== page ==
Since January this year the Grade II-listed Elliott School in Putney has become a major case for the Society. Plans to convert it into an academy have brought a wave of proposals, including an upgrade of indoors sports facilities, Disability Discrimination Act compatibility requirements and a much-needed total refurbishment. With the Building Schools for the Future programme discontinued, earlier refurbishment plans were abandoned, and Wandsworth Council now argue that the only way to find the required funds is to sell off part of the school’s prime-location grounds for residential development. The sale, it is argued, will cover the cost of bringing the school up to contemporary standards, but almost no information has been made publicly available to justify the proposals.
Elliott School is a very rare example of a listed post-war school, recognised both for its overall planning and for its wealth of decorative detail. The building was added to the Statutory List following the Post-War Steering Group’s thematic surveys in the early 1990s. It is one of the earliest listings recommended by the PWSG, part of a select group that was to set the bar for subsequent post-war listings. The PWSG praised it highly, describing it as ‘the outstanding LCC in-house comprehensive of the 1950s’. It made special mention of its cruciform plan, its debts to Lubetkin and the Royal Festival Hall, and its tile panel at the back. Designed by a team led by G A Trevett, the school is noteworthy as a rare surviving listed example of John Bancroft’s work (part of his early involvement in the schools division of the LCC). Twenty years on, the school building and surrounding fields survive virtually in their original form, making it even more important to safeguard this historic structure for future generations.
The Society first heard about the current proposals from the architectural press. We were deeply concerned to discover that the land sale was being pushed through with no consultation on the impact of the proposed changes on the listed building and its setting, while the proposals also included demolition and replacement of the gym block, one of the four wings of the school’s cruciform plan. Representations to the Local Planning Authority in February and May stressed the significance of the school building and our concerns about procedure. In July – with English Heritage and DoCoMoMo UK – we led a deputation to the Council’s Finance and Corporate Resources Overview and Scrutiny Committee. The architectural and local press have followed the case closely, as has Time Out magazine, their interest triggered by a vigorous ‘Save Elliott School’ campaign led by former pupils, some of whom have gone on to make their names in the music industry.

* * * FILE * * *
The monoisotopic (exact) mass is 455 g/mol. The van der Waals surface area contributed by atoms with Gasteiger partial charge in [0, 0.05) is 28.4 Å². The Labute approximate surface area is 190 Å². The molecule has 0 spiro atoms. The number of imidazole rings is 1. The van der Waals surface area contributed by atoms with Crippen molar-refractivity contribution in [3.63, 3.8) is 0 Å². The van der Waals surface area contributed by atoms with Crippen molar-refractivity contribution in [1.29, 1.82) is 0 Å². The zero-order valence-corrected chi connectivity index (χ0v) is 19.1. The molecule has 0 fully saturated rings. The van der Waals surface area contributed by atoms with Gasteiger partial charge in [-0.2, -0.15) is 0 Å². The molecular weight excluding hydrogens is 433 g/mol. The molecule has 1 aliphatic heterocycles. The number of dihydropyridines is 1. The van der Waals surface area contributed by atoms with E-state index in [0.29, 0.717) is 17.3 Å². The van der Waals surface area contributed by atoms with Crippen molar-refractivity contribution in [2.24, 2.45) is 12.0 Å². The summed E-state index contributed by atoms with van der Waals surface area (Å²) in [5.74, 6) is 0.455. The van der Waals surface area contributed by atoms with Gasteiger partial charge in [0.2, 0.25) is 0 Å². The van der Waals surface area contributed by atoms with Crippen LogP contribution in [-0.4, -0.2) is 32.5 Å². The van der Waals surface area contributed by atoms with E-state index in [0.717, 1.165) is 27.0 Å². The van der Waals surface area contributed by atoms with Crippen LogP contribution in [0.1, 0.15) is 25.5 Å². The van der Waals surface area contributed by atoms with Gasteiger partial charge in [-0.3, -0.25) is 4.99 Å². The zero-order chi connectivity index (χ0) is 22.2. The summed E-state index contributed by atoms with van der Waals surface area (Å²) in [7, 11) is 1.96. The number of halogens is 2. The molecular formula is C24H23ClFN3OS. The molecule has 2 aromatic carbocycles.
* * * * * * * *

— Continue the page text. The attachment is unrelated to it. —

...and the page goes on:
The sale of the land is apparently going ahead, but we have made some progress, as the percentage of land to be sold has dropped from more than half to 41 per cent. Clearly, though, the fight is far from over: we remain deeply concerned by the lack of information on the site’s heritage value. There has been no condition survey of the fabric, no options appraisal regarding its maintenance and upgrade, and no cost estimates of the proposals. We are still pressing to be included in pre-application consultation, and want to see the gym block refurbished, not replaced.